There is still that hope that our mainstream parties patch up their differences fast and dish out a compromise that sets the course for the current constitution to conduct all levels of elections in order to render the implementation process of the constitution complete. Warnings that disaster awaits if this is not done emanate from all quarters although the actual nature and quarters that source the disaster is hardly spelt out. Regardless, prime minister Pushpa Kamal Dehala ‘Prachanda’ is hell bent on pursuing the amendment process he has registered in parliament along with his partners in the Nepali Congress, the opposition CPN UML is rigid in its standpoint to oppose the amendment, and the Tarai-based parties seem clearer than ever before in their pursuance of their demands for which they say the constitution must be amendment and for which the government’s amendment agenda is incomplete. While the streets heat up thus from the issues raised in parliament, the seeming impasse, if aloud to prolong further, it would seem, would result in a total breakdown of the political process which the parliamentary parties are, logically, in desperate need to abort. It is this need and desperation that allows the still continuing suspicion that yet another mad hatter will pull out yet another rabbit of compromise that will retain the current monopoly’s initiative in Nepali politics. After all, this is exactly what they have been doing since the past decade in utter defiance of primary principles of democracy and constitutionalism.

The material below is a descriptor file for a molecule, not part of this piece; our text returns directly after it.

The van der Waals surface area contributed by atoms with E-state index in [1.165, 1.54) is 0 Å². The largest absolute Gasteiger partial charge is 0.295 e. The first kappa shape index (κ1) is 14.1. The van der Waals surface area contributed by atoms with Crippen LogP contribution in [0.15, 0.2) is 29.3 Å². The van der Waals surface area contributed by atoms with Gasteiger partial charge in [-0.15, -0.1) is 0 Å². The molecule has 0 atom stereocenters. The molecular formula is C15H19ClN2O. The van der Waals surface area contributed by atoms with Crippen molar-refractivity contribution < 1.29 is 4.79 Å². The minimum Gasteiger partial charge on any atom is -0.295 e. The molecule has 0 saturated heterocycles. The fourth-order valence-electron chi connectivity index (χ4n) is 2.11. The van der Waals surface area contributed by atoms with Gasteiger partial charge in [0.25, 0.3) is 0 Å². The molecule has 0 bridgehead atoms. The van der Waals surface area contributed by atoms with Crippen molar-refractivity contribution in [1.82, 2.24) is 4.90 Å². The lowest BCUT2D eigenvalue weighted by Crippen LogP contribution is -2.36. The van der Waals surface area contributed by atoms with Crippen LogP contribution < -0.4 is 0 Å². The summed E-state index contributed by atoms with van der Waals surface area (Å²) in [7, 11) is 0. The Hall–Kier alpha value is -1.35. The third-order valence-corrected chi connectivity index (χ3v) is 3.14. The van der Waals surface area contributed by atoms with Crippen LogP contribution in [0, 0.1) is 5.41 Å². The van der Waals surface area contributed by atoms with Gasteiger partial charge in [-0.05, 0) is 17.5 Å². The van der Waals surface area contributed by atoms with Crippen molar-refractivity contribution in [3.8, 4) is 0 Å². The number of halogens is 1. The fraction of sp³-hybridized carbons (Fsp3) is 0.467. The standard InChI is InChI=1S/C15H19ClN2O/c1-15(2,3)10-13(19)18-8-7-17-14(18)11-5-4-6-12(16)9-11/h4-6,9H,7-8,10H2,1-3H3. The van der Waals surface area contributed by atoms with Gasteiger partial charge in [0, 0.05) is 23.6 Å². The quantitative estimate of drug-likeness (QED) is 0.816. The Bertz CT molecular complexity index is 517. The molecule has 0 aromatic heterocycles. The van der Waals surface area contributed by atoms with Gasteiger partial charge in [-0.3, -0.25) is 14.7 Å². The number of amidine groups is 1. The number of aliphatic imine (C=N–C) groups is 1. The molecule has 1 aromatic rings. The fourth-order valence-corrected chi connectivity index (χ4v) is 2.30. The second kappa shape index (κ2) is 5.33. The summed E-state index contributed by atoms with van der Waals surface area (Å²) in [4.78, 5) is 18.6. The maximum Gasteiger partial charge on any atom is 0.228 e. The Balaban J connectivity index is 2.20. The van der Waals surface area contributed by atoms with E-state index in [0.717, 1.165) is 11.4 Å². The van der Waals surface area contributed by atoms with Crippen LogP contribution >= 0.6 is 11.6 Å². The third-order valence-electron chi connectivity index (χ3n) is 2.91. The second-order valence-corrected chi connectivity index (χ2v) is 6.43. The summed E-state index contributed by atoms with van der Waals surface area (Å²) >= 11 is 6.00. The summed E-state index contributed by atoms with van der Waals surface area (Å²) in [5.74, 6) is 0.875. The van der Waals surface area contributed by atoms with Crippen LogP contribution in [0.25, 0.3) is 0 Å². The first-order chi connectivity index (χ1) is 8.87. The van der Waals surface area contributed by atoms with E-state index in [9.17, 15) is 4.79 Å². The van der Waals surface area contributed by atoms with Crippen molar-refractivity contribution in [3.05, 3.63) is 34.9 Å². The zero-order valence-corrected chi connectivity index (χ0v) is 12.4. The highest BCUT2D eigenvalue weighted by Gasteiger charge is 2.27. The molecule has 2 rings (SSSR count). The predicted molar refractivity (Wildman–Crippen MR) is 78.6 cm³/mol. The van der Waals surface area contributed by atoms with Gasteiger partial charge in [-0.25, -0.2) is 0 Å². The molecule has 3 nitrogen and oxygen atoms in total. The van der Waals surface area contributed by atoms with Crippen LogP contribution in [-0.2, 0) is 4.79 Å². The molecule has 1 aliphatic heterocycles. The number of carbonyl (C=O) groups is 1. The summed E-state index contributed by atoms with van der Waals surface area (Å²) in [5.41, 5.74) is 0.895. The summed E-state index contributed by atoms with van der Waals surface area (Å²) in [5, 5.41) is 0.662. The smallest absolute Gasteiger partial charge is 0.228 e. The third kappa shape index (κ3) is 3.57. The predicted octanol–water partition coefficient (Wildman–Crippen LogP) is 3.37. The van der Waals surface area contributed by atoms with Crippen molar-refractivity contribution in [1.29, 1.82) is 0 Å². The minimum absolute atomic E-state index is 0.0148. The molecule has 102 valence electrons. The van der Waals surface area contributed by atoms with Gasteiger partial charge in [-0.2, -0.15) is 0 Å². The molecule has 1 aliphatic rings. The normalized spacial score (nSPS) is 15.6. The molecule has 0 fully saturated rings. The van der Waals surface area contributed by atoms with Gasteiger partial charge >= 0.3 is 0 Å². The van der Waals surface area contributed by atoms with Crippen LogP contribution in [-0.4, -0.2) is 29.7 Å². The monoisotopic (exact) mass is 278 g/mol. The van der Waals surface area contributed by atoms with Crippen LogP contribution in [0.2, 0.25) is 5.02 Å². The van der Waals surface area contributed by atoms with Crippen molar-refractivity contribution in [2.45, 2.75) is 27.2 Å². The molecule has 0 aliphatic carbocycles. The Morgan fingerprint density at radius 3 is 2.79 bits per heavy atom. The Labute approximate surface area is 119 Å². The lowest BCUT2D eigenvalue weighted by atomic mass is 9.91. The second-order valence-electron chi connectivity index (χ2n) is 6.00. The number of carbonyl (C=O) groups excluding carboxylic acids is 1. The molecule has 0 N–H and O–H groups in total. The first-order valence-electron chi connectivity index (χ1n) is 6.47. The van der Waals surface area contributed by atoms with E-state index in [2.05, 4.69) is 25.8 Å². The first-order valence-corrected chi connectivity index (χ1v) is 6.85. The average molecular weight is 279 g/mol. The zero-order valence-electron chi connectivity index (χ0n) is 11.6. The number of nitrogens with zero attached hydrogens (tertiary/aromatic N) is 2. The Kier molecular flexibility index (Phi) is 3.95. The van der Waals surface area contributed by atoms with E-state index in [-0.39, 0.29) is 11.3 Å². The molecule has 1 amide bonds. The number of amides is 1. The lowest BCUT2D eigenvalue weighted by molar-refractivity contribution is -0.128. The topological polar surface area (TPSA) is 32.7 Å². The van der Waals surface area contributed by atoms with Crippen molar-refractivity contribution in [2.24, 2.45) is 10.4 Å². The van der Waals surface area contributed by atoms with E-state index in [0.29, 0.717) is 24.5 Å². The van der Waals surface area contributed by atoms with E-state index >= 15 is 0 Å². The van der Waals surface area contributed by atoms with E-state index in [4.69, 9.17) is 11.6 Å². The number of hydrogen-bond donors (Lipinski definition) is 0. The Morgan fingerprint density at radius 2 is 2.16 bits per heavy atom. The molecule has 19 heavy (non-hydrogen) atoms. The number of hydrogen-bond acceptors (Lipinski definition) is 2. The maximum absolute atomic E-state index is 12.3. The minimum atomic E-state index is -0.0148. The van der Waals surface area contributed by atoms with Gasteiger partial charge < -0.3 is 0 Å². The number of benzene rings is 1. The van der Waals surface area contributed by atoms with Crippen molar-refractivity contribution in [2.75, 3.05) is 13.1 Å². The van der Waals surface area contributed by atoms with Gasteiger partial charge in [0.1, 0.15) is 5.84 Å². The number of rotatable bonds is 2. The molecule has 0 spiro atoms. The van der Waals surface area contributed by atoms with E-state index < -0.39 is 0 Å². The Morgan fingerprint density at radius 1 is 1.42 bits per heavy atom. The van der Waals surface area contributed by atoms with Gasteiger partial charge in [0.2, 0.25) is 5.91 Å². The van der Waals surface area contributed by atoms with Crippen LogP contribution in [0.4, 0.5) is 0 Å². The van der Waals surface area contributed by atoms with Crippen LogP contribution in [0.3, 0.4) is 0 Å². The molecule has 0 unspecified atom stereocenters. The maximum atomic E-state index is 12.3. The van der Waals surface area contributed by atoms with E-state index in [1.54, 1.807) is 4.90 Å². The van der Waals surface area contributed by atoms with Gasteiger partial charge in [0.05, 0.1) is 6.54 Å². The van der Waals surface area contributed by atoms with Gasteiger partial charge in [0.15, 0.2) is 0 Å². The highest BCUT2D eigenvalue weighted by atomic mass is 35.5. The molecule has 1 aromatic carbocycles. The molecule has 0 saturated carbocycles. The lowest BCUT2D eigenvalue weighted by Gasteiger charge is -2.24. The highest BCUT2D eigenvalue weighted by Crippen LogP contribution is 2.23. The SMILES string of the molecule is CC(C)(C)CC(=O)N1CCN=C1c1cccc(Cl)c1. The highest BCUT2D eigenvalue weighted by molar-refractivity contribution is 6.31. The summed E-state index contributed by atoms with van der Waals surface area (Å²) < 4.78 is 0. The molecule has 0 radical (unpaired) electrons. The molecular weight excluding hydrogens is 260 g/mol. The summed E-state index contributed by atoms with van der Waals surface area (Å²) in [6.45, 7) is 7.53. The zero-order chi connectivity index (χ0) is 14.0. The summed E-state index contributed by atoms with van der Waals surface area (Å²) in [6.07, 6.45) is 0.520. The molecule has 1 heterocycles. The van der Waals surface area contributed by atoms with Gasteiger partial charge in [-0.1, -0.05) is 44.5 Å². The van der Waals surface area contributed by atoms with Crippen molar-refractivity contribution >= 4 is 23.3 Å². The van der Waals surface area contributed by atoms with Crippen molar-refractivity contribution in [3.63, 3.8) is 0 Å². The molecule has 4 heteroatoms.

There are chinks in the armor this round though. It is not for nothing that UML street demonstrations this round has chosen to unfurl the national flag and not just their party flag. This non partisan approach has not only attracted non partisan participation but has also, indeed, seen members of the ruling parties use the rostrum to castigate government for their amendment agenda. In so many ways the UML is attempting to channel the growing resentment against the current ‘system’ to further its partisan goals in the anticipated local elections what with its deliberate projection of itself as the ‘nationalist’ party. If the streets continue though, the likelihood that this ploy will retain the resentments against the system appears remote since, after all the UML is as much part and parcel of the current system to which the populace has now openly begun voicing resentment. While this realization should surely help soften and narrow the differences among and between the parliamentary parties, the streets are likely to be taken over soon by non partisan moves to expose the current system. Perhaps it is to forestall this that the UML would like to retain the streets. But this could be counterproductive since the current stalemate and previous compromises have exposed our politicians enough for the population to begin their search for options. It is the seeming absence of believable organization and leadership as of the moment that hinders a movement for which the people are already restive.